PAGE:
Retailers’ holiday promotions and a shift in consumer buying habits generates heavy demand for Monday deliveries by FedEx.
The web accounted for 26% of all sales in 2006 for Fingerhut Direct Marketing, up from 22% in 2005. The direct marketer`s plans for 2007 include purchasing a new product information management system to streamline access to all products via the web.
The web accounted for 26% of sales in 2006 for direct marketer Fingerhut Direct Marketing, up from 22% in 2005. The online sales target for 2007 is pushing 30%, says Brad Smith, vice president of e-commerce and digital marketing for Fingerhut, No. 149 in the Internet Retailer Top 500 Guide to Retail Web Sites.
Fingerhut reports web sales of $82 million for 2006. That’s a hefty 58% increase from 2005’s $52 million.
Smith attributes that growth to a web site redesign launched in September 2006 and improvements in promoting its branded credit card. “We’re benefiting from our overall sales growth rate of 40%, but web sales have exceeded that because of our major redesign of the front-end customer experience,” Smith says.
Results are encouraging. “Our sitewide conversion rate increased 22.8% since the redesign,” he adds.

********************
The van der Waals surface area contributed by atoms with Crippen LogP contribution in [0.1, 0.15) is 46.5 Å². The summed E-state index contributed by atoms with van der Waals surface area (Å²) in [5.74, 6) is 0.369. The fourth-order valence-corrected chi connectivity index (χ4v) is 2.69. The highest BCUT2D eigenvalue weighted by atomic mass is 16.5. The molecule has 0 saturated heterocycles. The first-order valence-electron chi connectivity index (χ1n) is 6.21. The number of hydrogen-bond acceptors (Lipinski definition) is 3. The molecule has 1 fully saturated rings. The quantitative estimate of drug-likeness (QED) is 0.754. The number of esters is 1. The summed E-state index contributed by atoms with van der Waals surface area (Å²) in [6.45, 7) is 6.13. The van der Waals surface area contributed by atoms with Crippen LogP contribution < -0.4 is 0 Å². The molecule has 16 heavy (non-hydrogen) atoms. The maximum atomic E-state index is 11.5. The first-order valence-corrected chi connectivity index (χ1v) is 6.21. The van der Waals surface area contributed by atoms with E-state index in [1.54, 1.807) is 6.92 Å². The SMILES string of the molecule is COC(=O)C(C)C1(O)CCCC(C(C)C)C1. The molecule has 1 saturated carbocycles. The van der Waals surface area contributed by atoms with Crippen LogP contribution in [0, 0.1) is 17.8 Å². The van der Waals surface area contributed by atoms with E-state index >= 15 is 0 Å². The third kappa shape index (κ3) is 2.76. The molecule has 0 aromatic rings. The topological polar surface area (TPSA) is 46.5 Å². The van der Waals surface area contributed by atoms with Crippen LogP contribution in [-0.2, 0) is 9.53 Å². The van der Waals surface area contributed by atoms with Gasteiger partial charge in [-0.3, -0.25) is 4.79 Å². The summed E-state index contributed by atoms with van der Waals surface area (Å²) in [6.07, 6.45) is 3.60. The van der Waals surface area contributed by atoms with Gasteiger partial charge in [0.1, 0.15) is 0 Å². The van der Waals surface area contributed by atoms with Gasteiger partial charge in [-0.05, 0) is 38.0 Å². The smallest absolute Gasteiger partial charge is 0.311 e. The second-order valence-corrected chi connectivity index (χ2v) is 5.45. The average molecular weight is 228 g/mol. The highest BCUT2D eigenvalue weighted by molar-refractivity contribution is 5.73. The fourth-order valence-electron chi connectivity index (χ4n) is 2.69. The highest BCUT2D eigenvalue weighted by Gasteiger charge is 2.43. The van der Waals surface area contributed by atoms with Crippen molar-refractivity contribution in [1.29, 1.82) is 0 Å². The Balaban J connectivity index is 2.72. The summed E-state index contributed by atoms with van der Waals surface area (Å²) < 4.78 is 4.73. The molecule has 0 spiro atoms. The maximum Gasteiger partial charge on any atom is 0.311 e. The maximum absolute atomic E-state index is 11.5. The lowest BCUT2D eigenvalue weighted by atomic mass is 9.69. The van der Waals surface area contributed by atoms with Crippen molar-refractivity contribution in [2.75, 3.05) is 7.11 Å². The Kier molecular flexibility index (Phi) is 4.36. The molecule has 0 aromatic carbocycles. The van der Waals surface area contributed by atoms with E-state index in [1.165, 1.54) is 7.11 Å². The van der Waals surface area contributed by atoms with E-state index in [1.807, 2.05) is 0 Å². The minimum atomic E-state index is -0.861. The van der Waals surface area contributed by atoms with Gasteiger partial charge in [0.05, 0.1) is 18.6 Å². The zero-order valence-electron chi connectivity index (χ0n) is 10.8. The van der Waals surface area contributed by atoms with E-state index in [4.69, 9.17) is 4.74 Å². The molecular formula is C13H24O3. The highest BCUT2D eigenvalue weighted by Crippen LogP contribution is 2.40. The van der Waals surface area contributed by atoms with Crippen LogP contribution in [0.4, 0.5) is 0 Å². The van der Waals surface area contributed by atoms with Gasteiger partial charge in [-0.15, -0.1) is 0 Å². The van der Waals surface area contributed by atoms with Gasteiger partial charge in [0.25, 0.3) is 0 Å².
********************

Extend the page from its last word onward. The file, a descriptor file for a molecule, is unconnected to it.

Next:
Fingerhut relies heavily on its credit-based business, the source of most of its sales, Smith says. “The redesign helped ensure the shopper’s web experience is represented by our sales model.”
Fingerhut sells electronics, housewares, home textiles, jewelry and furniture via catalog and the Internet.
Based on past shopping behavior and status as a credit account holder, each customer now sees a customized landing page. “Our customers have a page that takes them directly to their shopping preference,” Smith says. Depending on the customer’s history, each will see different product pages and have a different check-out process, all managed by cookies.
For example, a “mature” customer with a higher credit limit might see more expensive products. “And if the customer already has a Fingerhut credit account we aren’t going to ask them to sign up again,” Smith adds.
Fingerhut’s successful 2006 shows the company has come a long way from its 2001 shut-down by Federated Department Stores, less than two years after its acquisition. New owners bought the name from Federated in 2002 and Fingerhut’s revival has been based on applying new technology to electronic marketing as well as warehousing and other operations functions that have streamlined product ordering and shipping.
The web site redesign was headed by Fingerhut’s existing information technology staff. Information system architecture was aided by Straight Line Theory Inc., and the visual design work assisted by Horizontal Integration, both Minneapolis-area companies.
Fingerhut’s plans for 2007 include purchasing a new product information management system to streamline access to all products via the web. Smith declined to disclose specific vendor names but said rollout is aimed for September.
Other lesser-unnamed--online functions will be added as the year progresses in the name of improving the shopper’s experience and channeling more sales to the web.